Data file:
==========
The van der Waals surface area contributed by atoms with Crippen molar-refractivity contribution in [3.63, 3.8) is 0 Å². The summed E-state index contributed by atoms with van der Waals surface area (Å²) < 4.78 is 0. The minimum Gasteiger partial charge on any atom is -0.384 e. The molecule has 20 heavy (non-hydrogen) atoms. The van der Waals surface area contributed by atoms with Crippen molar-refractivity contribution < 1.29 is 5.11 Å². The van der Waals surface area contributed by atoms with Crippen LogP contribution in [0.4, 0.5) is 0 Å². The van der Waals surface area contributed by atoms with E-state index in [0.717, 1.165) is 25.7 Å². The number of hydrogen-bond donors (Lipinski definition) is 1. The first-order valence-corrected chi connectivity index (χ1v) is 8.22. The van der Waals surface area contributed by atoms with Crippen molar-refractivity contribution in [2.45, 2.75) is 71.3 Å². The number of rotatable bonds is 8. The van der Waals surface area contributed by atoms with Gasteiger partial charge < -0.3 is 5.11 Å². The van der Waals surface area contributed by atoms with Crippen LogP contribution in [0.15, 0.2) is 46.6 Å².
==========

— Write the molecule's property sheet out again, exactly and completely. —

The van der Waals surface area contributed by atoms with Crippen molar-refractivity contribution in [3.63, 3.8) is 0 Å². The summed E-state index contributed by atoms with van der Waals surface area (Å²) < 4.78 is 0. The minimum Gasteiger partial charge on any atom is -0.384 e. The molecule has 20 heavy (non-hydrogen) atoms. The van der Waals surface area contributed by atoms with Crippen molar-refractivity contribution < 1.29 is 5.11 Å². The van der Waals surface area contributed by atoms with Crippen LogP contribution in [0.4, 0.5) is 0 Å². The van der Waals surface area contributed by atoms with E-state index in [0.717, 1.165) is 25.7 Å². The number of hydrogen-bond donors (Lipinski definition) is 1. The first-order valence-corrected chi connectivity index (χ1v) is 8.22. The van der Waals surface area contributed by atoms with Crippen molar-refractivity contribution in [2.45, 2.75) is 71.3 Å². The number of rotatable bonds is 8. The van der Waals surface area contributed by atoms with Gasteiger partial charge < -0.3 is 5.11 Å². The van der Waals surface area contributed by atoms with Crippen LogP contribution in [0.15, 0.2) is 46.6 Å².